Why We Fight Series Analysis

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The method through which these texts attempt to meet the purpose of production emphasises the role of film as a shared cultural event. In particular, the Why We Fight series, as it intends to trigger a dialogue that changes attitudes within society, allows for a consideration of the process of spectatorship by those at war. It is important to note Robert Rosenstone’s assertion that historical information in film only “fully [satisfies] … the “filmgoer”, not “the historian”, due to the inherent restrictions of the medium. However, this also suggests that films produced during the period reveal the response of societies to the representations of war in these texts. For example, the success of archival footage in Capra’s series provides insight …show more content…
This aspect of the series, coupled with reports of its success, emphasises the participatory dialogue that these films encourage. Furthermore, the use of film to target conceptions about war is seen through the dehumanisation of the enemy in this series. United States Army studies from the period claim that peer pressure was the key solution to high rates of soldiers failing to shoot to kill the enemy during the early stages of the conflict. Appropriately, the representations of enemy combatants in Why We Fight encourage soldiers to respond to the text as a social group. The dehumanisation of the enemy can also be linked to the group response of wider society. The juxtaposition between United States soldiers and the enemy corresponds with the formation of “symbols of patriotism” in similar propaganda films. These representations act to turn United States soldiers into a cultural symbol for civilian viewers. This suggests that similar films can give insight into the origin of popular conceptions of war. The examination of group responses to these texts highlights the significance of film as a cultural event during this …show more content…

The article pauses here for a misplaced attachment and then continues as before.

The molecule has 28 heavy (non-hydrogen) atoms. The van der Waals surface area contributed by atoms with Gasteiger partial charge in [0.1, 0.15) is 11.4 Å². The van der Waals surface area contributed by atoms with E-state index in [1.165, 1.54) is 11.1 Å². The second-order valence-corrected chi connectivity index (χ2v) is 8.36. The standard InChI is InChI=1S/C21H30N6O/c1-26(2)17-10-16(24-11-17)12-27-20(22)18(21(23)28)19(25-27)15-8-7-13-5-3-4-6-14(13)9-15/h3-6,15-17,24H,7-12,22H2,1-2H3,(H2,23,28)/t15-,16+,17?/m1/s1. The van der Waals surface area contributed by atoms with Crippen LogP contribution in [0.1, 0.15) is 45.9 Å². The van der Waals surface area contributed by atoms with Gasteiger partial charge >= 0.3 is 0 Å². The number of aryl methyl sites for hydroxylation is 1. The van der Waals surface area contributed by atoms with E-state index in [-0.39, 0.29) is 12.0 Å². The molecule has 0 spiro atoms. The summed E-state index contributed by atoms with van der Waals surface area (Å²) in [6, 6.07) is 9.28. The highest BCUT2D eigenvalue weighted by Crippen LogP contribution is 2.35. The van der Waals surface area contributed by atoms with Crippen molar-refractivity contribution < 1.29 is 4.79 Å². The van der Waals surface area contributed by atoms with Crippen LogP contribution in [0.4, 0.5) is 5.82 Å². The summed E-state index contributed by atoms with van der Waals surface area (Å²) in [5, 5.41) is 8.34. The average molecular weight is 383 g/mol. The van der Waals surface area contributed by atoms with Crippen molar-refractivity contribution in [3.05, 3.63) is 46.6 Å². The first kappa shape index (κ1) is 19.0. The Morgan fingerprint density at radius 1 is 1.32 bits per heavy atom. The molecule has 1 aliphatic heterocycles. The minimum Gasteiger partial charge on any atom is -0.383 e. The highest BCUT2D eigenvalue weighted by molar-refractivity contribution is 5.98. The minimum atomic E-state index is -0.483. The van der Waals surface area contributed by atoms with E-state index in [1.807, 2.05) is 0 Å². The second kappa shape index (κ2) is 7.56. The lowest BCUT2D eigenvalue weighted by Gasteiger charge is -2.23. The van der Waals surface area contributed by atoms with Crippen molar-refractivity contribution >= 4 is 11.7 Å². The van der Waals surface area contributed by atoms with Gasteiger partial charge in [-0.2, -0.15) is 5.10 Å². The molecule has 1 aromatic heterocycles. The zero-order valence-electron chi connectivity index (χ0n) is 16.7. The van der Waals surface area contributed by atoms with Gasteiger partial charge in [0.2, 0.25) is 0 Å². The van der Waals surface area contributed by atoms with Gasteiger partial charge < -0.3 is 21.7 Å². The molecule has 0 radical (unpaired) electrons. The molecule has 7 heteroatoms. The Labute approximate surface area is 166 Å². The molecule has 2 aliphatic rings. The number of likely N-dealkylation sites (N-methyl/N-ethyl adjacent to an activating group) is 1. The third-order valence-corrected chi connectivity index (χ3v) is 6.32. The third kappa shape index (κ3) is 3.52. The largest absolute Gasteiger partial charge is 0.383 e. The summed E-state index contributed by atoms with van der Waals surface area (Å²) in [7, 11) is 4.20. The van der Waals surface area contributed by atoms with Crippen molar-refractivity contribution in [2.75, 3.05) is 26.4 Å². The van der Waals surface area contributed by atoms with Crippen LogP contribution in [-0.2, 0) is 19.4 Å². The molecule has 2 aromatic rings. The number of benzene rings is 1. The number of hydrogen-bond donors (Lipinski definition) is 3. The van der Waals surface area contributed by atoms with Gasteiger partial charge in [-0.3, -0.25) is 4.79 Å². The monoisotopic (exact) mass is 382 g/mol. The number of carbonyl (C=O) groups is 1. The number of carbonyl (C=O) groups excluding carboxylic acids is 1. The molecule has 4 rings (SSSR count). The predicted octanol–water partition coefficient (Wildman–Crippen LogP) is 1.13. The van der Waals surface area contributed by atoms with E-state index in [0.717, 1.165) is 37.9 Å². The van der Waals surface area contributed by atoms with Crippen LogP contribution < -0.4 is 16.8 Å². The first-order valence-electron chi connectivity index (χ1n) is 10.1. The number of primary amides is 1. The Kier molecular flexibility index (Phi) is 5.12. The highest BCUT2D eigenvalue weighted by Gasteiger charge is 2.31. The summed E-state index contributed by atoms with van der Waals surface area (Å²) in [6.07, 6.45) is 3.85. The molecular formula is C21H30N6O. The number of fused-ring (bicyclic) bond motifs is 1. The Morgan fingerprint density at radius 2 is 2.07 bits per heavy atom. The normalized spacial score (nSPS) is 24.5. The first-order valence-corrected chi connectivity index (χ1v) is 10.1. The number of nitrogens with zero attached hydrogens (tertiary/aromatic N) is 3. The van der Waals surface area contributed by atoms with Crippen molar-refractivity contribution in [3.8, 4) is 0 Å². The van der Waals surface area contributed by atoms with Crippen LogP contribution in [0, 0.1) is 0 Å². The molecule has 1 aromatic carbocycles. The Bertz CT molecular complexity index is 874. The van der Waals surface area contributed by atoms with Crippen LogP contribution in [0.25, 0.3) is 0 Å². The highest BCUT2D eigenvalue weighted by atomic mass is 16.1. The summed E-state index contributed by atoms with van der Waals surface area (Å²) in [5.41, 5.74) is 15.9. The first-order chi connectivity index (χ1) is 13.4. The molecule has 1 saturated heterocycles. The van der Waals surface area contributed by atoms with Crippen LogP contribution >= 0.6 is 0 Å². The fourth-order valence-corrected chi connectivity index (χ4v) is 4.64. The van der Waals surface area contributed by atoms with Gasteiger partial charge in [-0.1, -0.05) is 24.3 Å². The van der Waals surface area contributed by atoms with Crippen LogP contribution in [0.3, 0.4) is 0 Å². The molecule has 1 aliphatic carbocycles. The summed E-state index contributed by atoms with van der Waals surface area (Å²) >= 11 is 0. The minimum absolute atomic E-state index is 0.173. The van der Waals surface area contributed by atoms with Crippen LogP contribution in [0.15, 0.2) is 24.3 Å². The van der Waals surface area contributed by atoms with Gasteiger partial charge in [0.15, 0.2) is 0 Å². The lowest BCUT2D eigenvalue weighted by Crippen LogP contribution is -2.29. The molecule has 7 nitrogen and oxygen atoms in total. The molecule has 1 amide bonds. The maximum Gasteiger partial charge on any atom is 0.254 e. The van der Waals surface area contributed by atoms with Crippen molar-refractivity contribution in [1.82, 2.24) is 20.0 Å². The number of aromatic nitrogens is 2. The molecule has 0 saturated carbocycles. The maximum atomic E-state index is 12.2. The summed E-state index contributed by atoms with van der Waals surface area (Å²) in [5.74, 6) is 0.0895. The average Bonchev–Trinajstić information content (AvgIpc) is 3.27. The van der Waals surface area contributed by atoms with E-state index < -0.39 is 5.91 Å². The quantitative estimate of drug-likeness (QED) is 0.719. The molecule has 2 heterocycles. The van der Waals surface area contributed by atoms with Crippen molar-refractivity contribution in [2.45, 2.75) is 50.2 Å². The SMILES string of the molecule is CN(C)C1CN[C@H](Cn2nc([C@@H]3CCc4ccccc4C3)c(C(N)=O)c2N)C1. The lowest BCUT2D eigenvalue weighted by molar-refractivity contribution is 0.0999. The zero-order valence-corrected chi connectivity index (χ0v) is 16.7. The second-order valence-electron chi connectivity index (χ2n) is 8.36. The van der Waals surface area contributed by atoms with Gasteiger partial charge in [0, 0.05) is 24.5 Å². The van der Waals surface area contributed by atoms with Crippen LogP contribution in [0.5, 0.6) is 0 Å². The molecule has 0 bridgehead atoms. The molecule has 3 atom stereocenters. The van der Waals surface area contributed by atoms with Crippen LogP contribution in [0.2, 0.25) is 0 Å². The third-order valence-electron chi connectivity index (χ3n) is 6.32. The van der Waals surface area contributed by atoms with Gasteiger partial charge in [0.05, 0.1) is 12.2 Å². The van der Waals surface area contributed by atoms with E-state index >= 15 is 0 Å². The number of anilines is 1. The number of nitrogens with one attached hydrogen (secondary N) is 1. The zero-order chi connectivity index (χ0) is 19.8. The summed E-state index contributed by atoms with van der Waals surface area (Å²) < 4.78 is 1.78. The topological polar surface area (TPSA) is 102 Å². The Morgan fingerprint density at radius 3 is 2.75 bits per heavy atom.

Accordingly, the position of film as a shared cultural event demonstrates the success of documentary as war propaganda. This can be attributed to use of cultural symbolism, including ethnic tropes from Hollywood films, and juxtaposition of national lifestyles. These techniques serve to reinforce a conception of the United States as a motivated, and wholly unified, group in the war. Notably, Bosley Crowther’s review of the first part in Capra’s series in 1943 emphasises how an “inspirational effect” is felt by a combination of this “patriotic symbolism”, and the position of the public as previously “uninformed” about the war. However, it is also important to consider the position of the author as a professional critic. This corresponds with his “scholarly” perspective, and disdain for overt patriotism. Despite this, the review reinforces the usefulness of documentary in propaganda. The ability of the genre to meet a shared need for information about the war resulted in the success of the Why We Fight series. As such, it is important to note Capra’s use of techniques that merge the need of the public for information with the desire of the government to promote social cohesion. Capra’s series, like other government propaganda films, focuses on “the individual’s …contribution to society” as the only viable response to current, and future, developments in

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